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CVRT Scorpion restoration.

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Here begins the restoration story of our ex-Belgian Scorpion. It is intended to restore it to British Gulf war 1991 spec as per the owners wishes.


It was acquired several years ago and has been sitting in a field awaiting its turn to be restored. It is basically nothing more than a hull with tracks on at the moment, but we do have a re-con british turret for it (minus main armament) and about 85% of the parts to complete the rest.


All the major automotive components are present, but much of the wiring has been cut out of the hull front area including the dash board. There is also a hole cut in the right hand side, and I am informed that this hull was used to trial hole cutting methods for the diesel engine conversions.


We have been fortunate enough to be offered undercover storage for this restoration so given the recent frost, we decided to use this to our advantage and extract the vehicle from the back of the field where it has lain. The plan was to try and move it to a position where it could be towed or low-loaded to it's new home just under a mile away.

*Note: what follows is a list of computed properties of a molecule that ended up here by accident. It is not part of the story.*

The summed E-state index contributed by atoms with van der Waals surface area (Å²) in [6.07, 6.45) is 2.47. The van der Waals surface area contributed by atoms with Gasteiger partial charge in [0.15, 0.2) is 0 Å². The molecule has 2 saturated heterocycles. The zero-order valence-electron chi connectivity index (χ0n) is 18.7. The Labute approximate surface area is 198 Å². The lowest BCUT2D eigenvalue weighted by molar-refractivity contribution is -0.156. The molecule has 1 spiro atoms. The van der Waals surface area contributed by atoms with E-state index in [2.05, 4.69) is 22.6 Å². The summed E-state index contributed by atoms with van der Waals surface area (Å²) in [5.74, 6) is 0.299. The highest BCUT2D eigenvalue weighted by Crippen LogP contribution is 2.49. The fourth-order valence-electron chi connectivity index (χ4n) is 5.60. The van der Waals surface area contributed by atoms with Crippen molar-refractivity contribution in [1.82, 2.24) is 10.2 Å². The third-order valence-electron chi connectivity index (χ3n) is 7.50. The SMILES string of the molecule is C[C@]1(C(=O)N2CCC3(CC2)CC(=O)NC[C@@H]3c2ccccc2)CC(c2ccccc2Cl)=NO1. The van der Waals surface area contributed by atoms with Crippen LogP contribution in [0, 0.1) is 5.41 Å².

It has been parked at the end of a track at the back of the field, and only a land rover sized vehicle could be used to extract it (one had been used to put it here about 4 years ago). The frosty ground made a difference from the usual quagmire conditions sometimes associated with fields. You have to time your movements according to the ground conditions in this yard, as 4x4 and 6x6 vehicles have failed to make it up the slope to the yard road when muddy!


First problem of the day was the new tracks for the vehicle had been placed on a pallet (rolled up on their side) in front of the Scorpion, and no amount of cajoling or easy start would persuade the yards rather worn out Eager Beaver forklift to start. However, ingenuity was the order of the day and we used a land Rover and tow rope to pull the tracks to a vertical position and between three of us, managed to roll them clear. (My back let me know this was bad thing to do the next day!)


We then backed the landie to the Scorpion and attached an A-frame, and away we go....or not. A couple of weeks previously, we had re-fitted a few track links to the left hand side (they having been "borrowed" for another vehicle years ago) and the Scorpion rolled quite happily when the track was pulled over the sprocket. This time however, the left hand sprocket was refusing to rotate. After a bit of head scratching, levering and hammering, it was still not moving, so we decided to remove the track in order to continue. It seems that the final drive had got water in it which had now frozen. To pr-empt silly questions, there is no handbrake or transmission currently fitted.


Forward movement of the vehicle did not encourage the wheel-top side of the track to come off, so we drove a couple of ground stakes through the track and pulled the vehicle clear. We did not have a lot of space to do this, as there was a tight left turn to be negotiated between a recently painted truck and a dead Militant. Thankfully the turn was negotiated safely, and the vehicle parked in a safe spot for further movement.